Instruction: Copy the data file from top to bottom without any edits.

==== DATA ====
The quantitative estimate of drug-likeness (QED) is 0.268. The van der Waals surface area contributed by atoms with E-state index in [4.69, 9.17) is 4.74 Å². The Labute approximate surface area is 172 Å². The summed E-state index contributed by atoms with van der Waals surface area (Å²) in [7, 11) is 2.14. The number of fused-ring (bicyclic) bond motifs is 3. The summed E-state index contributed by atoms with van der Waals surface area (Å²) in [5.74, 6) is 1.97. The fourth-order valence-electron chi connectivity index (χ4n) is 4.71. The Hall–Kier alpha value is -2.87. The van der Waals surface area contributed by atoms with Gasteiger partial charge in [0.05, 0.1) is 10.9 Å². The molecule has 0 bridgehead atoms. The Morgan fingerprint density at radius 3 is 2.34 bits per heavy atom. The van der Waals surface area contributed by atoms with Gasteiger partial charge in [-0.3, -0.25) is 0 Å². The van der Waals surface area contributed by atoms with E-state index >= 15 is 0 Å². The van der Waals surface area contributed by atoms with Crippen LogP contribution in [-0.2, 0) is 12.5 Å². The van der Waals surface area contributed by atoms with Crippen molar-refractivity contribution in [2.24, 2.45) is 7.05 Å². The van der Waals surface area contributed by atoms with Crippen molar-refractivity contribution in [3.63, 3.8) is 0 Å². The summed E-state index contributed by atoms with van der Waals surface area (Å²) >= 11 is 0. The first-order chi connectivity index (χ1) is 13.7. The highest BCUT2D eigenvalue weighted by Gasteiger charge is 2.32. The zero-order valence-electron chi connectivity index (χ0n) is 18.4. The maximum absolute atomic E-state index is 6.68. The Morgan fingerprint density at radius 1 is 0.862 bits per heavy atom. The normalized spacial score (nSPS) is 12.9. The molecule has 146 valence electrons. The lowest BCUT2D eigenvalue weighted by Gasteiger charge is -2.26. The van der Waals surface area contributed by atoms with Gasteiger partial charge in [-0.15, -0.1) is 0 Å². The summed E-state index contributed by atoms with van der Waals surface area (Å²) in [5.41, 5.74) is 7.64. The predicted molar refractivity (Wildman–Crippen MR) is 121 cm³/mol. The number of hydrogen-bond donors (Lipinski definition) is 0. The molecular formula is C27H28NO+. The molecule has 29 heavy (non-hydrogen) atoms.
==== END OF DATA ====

The quantitative estimate of drug-likeness (QED) is 0.268. The van der Waals surface area contributed by atoms with E-state index in [4.69, 9.17) is 4.74 Å². The Labute approximate surface area is 172 Å². The summed E-state index contributed by atoms with van der Waals surface area (Å²) in [7, 11) is 2.14. The number of fused-ring (bicyclic) bond motifs is 3. The summed E-state index contributed by atoms with van der Waals surface area (Å²) in [5.74, 6) is 1.97. The fourth-order valence-electron chi connectivity index (χ4n) is 4.71. The Hall–Kier alpha value is -2.87. The van der Waals surface area contributed by atoms with Gasteiger partial charge in [0.05, 0.1) is 10.9 Å². The molecule has 0 bridgehead atoms. The Morgan fingerprint density at radius 3 is 2.34 bits per heavy atom. The van der Waals surface area contributed by atoms with Gasteiger partial charge in [-0.3, -0.25) is 0 Å². The van der Waals surface area contributed by atoms with E-state index >= 15 is 0 Å². The van der Waals surface area contributed by atoms with Crippen LogP contribution in [-0.2, 0) is 12.5 Å². The van der Waals surface area contributed by atoms with Crippen molar-refractivity contribution in [2.24, 2.45) is 7.05 Å². The van der Waals surface area contributed by atoms with Crippen molar-refractivity contribution in [3.63, 3.8) is 0 Å². The summed E-state index contributed by atoms with van der Waals surface area (Å²) >= 11 is 0. The first-order chi connectivity index (χ1) is 13.7. The highest BCUT2D eigenvalue weighted by Gasteiger charge is 2.32. The zero-order valence-electron chi connectivity index (χ0n) is 18.4. The maximum absolute atomic E-state index is 6.68. The Morgan fingerprint density at radius 1 is 0.862 bits per heavy atom. The normalized spacial score (nSPS) is 12.9. The molecule has 146 valence electrons. The lowest BCUT2D eigenvalue weighted by Gasteiger charge is -2.26. The van der Waals surface area contributed by atoms with Gasteiger partial charge in [-0.15, -0.1) is 0 Å². The summed E-state index contributed by atoms with van der Waals surface area (Å²) in [5.41, 5.74) is 7.64. The predicted molar refractivity (Wildman–Crippen MR) is 121 cm³/mol. The number of hydrogen-bond donors (Lipinski definition) is 0. The molecular formula is C27H28NO+. The molecule has 29 heavy (non-hydrogen) atoms.